When I heard about Joan McGowan-Michael’s book, Knitting Lingerie Style, I was excited and bought it straightaway. After all, it was her designs that taught me the busty girl’s miracle of short row shaping, and her sexy designs were sized perfectly for larger knitters. But on looking through the book I was totally underwhelmed.

The designs seem rather literal. A knitted garter belt? Knitted panties? No thanks. And while the size range in the book is still excellent, the bust shaping in most designs has me skeptical. Since the cup shapes are heavily seamed and only go up to a D, I’m wondering how those of us with larger busts (I’m a G cup) will modify these patterns to fit us. (I’m reminded of how in America a huge range of breast sizes are supposed to squeeze in to a DD cup because in most places that’s the largest cups come, and that DD is somehow considered gargantuan. Most women in America are actually wearing the wrong bra size, buying too-big band sizes to compensate for a too-small cup, but I digress.) I’d come to love her patterns because bust shaping was never an issue, so I’m a bit disappointed. Also missing from these designs are the elaborate Victorian style embellishments which I considered a hallmark of her designs. Many pieces seem inelegant interpretations of older While Lies Designs patterns. Also, the styling in the book is strange– pieces are layered over clashing garments, and the models are very thin, oiled and made up Desperate Housewives style. Of course this is not the designer’s fault at all, but the patterns would have been better showcased with styling that gave a nod to retro-cheesecake.

What I really hope for in the book was some femme interpretation of lingerie construction. She’s done this in a few garments in the “corset” section but on the whole these just look like the kind of girlie patterns you can get on Knitty or Diva Studios, etc. There’s nothing new here.

58813554julianasissons_dsc6983.jpgI may use the designs in the book as a starting point for deconstruction. After seeing the apocalyptic, lingerie inspired designs of Julianna Sissons I am eager to take lingerie shapes and details like eyelets, lacing, gathers, and seaming and put them to work in a more wild and ultimately wearable way.


It’s warm in London, but I’m still thinking about scarves. This one is particularly lovely (gleaned from Elle). I have some jumbo buttons I bought at Fabrications. Originally I was thinking they should go on a bulky cardi, but now I’m thinking scarf…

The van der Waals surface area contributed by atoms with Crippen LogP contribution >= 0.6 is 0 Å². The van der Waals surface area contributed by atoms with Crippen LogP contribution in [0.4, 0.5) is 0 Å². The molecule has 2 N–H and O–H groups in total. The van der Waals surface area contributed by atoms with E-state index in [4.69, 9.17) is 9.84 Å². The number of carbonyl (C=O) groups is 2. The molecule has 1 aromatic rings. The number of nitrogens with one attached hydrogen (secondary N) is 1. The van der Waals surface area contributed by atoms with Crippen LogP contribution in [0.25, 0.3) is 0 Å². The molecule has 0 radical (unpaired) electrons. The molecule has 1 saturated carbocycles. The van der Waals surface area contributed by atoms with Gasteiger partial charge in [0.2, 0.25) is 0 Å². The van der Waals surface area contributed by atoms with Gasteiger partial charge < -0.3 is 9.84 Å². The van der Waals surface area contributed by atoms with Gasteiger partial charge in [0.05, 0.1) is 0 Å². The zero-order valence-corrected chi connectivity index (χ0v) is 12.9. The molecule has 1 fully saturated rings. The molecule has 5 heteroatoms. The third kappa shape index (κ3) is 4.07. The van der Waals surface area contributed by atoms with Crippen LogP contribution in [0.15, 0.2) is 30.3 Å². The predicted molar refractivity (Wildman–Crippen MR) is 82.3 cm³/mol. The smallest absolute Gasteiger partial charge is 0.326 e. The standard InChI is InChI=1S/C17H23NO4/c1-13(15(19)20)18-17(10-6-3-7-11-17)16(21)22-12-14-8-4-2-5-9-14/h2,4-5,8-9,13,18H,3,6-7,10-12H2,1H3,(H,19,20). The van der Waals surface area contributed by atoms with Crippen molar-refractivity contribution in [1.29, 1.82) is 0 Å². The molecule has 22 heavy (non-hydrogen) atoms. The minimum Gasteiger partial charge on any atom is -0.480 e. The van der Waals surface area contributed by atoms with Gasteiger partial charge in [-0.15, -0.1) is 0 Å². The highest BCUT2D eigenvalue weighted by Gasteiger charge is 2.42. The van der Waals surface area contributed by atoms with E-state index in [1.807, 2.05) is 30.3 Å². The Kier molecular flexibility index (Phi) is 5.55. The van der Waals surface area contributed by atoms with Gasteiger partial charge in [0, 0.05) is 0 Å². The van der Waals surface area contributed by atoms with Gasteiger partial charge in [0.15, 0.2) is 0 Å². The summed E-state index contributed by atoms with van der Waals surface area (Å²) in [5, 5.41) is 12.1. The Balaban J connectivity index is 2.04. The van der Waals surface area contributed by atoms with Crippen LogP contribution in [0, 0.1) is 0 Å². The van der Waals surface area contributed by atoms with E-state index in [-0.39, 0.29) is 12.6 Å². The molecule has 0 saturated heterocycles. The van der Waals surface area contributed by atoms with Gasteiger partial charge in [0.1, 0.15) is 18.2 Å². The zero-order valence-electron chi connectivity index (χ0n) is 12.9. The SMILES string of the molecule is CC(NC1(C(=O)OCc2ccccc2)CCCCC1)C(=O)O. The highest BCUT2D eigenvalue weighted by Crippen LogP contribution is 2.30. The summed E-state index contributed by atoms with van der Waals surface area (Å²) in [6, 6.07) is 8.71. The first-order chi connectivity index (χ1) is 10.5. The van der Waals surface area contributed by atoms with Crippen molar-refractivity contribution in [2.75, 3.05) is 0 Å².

Another scarf gleaned from Elle. From a Max Mara ad. I’m wondering if the feathers have been inserted just for the photoshoot. I would never use feathers in my knitting, unless I gleaned them from the forest floor or something. Even then, I’m allergic. But I still love the way feathers look on garments, even if it troubles me how they got there. This scarf reminds me of a witch’s ladder I saw in the Pitt Rivers musuem– a rope stuck with feathers found in the attic of an old woman. It was said to aid in the stealing of milk and the cursing of enemies. I could use a scarf that stole (soy) milk and cursed a few people, yeah.

Gautier jumper gleaned from Elle. I’m intrigued by the panel insert here. And it’s of ingenious design– lovely and feral-goth-fey. I think I will have to knit something like it. It has a similar feel to the apocalypse blouse I knit for one of Edith Abeyta’s shows. I also like the use of angora at the sleeves and hip. I have some white angora which I don’t know what to do with. I think this cuts the potential “snow kitten” vibe rather well, especially with the asymmetry– the angora is on only one cuff. I mean, you either have to embrace the snow kitten and knit a fuzzy bikini or you have to subvert it.

I also like how this sweater is knit from the top down, with raglan increases in a tighter gauge on smaller needles (or maybe it’s also a different yarn) and then it’s picked up right over the bust and at the sleeves on bigger needles.. Or perhaps the inset is knit around, and the stitches are calculated based on the bust measurement, and knit as one big center-puckered circle which is seamed up the back. It looks like there might be a purl ridge right there before the switch. What a great idea. I am taking notes.

giant pink scarfNormally I avoid fashion magazines. There was a time in my life when I devoured them. (During that time I also went to the gym twice a day and lived on diet coke.) But it’s better for my sanity if I just look at them as a special occasion treat. I bought the recent Elle and was delighted to find these mega scarves by Giles.

They are knit on broomsticks with what looks like roving.

Last year I bought a scarf at my favourite London knit shop, Fabrications. It was made by a local designer and was knit with merino roving on massive needles and then felted. the felted fringe looks like tentacles. It’s still in winter storage but once I break it out, there will be pictures.

I love the idea of a scarf being more like a chrysalis, and the distortion of the body where the neck and shoulders seem to disappear.

Scarves– that perennial beginner project– are still one of the most satisfying things to knit, and probably my favourite thing to wear. My one pet peeve, though, is seeing woolly scarves worn with camisoles or slip dresses. If it’s warm enough to go out without a jacket, then a wool scarf is pure pretension. It makes my itchy just thinking about it.

While perusing the issue I also saw this bulky knit beret or “dread crown”– spectacular! I knew I acquired those 15mm dpns for something. This is, of course, never to be worn with the bulky scarf lest one disappear completely in bulky knits.

jumbo crown